01 of 08
Once you spot the castle from this pedestrian bridge, you will recognize this iconic view. This is Schloss Neuschwanstein at its most impressive.
Marienbrucke (or Mary’s Bridge) is suspended over Pöllatschlucht (Pollät gorge) and looks back at the castle and far-off lakes of Forggensee and Bannwaldsee. When the mist rolls in, it appears as if the castle sits on a cloud. Behind you, looking at the castle, an impressive waterfall rains down below your feet. The original bridge was constructed in 1845 by King Maximilian II and has been renovated many times throughout the years.
The bridge is reachable by an easy uphill path which takes about 15 minutes from the castle or 25 to 30 minutes to reach from Hohenschwangau. If you choose to walk, know that it is not wheelchair- or stroller-friendly, and proper footwear is necessary. Or visitors can take a shuttle up for about 2 euros per person.
As this is the undoubtedly one of the best places to photograph Neuschwanstein Castle, the down side is that it can be quite crowded. You might need to patiently wait your turn for the best spot or do some careful editing to remove unwanted elbows. To avoid crowds, the shoulder season of May, June, September, and October are best; or go early or late to avoid the midday crowds. But the castle is magical in all types of weather from stunning fall leaves to snow-capped peaks to gleaming sunshine.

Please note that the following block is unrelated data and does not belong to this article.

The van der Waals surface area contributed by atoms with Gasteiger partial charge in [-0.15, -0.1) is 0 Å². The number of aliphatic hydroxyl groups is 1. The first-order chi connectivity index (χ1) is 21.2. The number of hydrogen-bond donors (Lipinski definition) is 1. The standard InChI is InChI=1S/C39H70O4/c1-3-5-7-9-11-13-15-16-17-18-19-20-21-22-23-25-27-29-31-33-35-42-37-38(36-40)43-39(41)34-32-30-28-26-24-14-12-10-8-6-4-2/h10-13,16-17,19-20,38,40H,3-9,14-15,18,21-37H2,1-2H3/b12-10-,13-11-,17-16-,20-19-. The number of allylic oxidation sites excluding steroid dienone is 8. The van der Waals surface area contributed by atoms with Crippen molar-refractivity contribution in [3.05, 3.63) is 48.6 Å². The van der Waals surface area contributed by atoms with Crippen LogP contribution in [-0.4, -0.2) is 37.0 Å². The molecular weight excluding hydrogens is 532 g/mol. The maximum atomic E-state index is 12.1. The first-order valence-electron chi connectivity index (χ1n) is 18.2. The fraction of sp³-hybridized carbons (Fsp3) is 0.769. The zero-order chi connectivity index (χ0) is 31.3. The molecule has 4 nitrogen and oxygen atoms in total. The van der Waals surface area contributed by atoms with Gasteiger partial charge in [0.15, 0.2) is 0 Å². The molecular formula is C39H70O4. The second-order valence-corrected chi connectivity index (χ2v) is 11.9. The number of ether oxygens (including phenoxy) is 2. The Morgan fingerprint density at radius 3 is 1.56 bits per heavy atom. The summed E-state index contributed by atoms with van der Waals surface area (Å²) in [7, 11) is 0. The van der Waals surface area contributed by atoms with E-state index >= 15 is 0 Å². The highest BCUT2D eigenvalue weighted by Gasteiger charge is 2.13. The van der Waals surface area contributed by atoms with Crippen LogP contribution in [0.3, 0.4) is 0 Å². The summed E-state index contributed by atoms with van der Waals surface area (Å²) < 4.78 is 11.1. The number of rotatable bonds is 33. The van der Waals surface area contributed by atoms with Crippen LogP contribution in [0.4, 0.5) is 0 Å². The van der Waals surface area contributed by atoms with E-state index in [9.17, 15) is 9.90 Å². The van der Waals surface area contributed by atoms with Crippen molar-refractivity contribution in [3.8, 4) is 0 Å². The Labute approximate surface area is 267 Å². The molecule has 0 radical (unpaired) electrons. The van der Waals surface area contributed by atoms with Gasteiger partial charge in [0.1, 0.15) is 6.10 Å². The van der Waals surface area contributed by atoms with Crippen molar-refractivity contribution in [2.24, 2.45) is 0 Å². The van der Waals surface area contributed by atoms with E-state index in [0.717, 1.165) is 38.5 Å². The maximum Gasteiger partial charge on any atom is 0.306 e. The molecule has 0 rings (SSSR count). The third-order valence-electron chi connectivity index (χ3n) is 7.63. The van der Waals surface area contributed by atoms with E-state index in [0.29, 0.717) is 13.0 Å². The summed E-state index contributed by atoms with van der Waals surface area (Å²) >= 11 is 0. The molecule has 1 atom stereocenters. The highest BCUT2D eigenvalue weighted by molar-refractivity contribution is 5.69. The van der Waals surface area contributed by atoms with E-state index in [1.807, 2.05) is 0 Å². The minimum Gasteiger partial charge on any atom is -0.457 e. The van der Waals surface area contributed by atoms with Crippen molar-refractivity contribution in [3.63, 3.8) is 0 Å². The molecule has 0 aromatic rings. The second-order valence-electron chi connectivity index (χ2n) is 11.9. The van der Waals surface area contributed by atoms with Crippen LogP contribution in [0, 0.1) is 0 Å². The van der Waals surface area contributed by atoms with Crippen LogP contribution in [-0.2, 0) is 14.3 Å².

Also beware that this is a fairly wobbly bridge, and visitors afraid of heights might find the trip not worth the picture.
Another note of caution is that the path and bridge are often closed in winter months because of dangerous icy conditions. Other issues, like rock slides, also may close the bridge. Consult the website for up-to-date conditions.
Location: Wanderweg Zur Bleckenau, Schwangau, 87645
02 of 08
Allgäu Hiking Trails
Most visitors make it to Marienbrück, take their picture, and walk back down. However, they're missing the opportunity to find unique angles of this legendary castle on the paths surrounding it.